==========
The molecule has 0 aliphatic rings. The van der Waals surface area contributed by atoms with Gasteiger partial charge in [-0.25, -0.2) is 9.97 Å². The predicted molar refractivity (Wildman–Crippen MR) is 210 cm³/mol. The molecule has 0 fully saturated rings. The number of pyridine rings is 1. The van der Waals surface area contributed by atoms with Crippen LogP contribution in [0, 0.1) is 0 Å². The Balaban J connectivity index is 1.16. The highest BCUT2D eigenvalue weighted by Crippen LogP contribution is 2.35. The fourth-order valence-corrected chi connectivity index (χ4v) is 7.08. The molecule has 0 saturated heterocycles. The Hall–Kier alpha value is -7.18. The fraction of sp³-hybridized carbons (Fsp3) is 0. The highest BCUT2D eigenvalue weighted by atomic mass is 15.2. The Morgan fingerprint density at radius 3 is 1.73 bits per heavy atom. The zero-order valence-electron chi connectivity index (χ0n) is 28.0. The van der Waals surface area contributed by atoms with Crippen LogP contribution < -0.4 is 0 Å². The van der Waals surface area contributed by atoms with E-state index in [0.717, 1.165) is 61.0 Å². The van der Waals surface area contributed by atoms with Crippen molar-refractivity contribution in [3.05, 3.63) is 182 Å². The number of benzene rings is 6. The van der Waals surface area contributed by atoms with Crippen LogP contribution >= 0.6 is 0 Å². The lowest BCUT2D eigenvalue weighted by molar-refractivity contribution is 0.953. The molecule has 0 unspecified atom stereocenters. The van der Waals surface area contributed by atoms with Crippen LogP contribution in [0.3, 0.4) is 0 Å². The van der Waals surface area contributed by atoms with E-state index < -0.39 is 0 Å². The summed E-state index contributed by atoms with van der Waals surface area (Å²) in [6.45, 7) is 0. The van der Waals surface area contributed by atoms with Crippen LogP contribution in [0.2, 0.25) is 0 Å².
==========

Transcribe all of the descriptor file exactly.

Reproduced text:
The molecule has 0 aliphatic rings. The van der Waals surface area contributed by atoms with Gasteiger partial charge in [-0.25, -0.2) is 9.97 Å². The predicted molar refractivity (Wildman–Crippen MR) is 210 cm³/mol. The molecule has 0 fully saturated rings. The number of pyridine rings is 1. The van der Waals surface area contributed by atoms with Crippen LogP contribution in [0, 0.1) is 0 Å². The Balaban J connectivity index is 1.16. The highest BCUT2D eigenvalue weighted by Crippen LogP contribution is 2.35. The fourth-order valence-corrected chi connectivity index (χ4v) is 7.08. The molecule has 0 saturated heterocycles. The Hall–Kier alpha value is -7.18. The fraction of sp³-hybridized carbons (Fsp3) is 0. The highest BCUT2D eigenvalue weighted by atomic mass is 15.2. The Morgan fingerprint density at radius 3 is 1.73 bits per heavy atom. The zero-order valence-electron chi connectivity index (χ0n) is 28.0. The van der Waals surface area contributed by atoms with Crippen LogP contribution < -0.4 is 0 Å². The van der Waals surface area contributed by atoms with E-state index in [0.717, 1.165) is 61.0 Å². The van der Waals surface area contributed by atoms with Crippen molar-refractivity contribution in [3.05, 3.63) is 182 Å². The number of benzene rings is 6. The van der Waals surface area contributed by atoms with Crippen LogP contribution >= 0.6 is 0 Å². The lowest BCUT2D eigenvalue weighted by molar-refractivity contribution is 0.953. The molecule has 0 unspecified atom stereocenters. The van der Waals surface area contributed by atoms with Crippen LogP contribution in [0.3, 0.4) is 0 Å². The van der Waals surface area contributed by atoms with E-state index < -0.39 is 0 Å². The summed E-state index contributed by atoms with van der Waals surface area (Å²) in [6.45, 7) is 0. The van der Waals surface area contributed by atoms with Crippen LogP contribution in [0.2, 0.25) is 0 Å².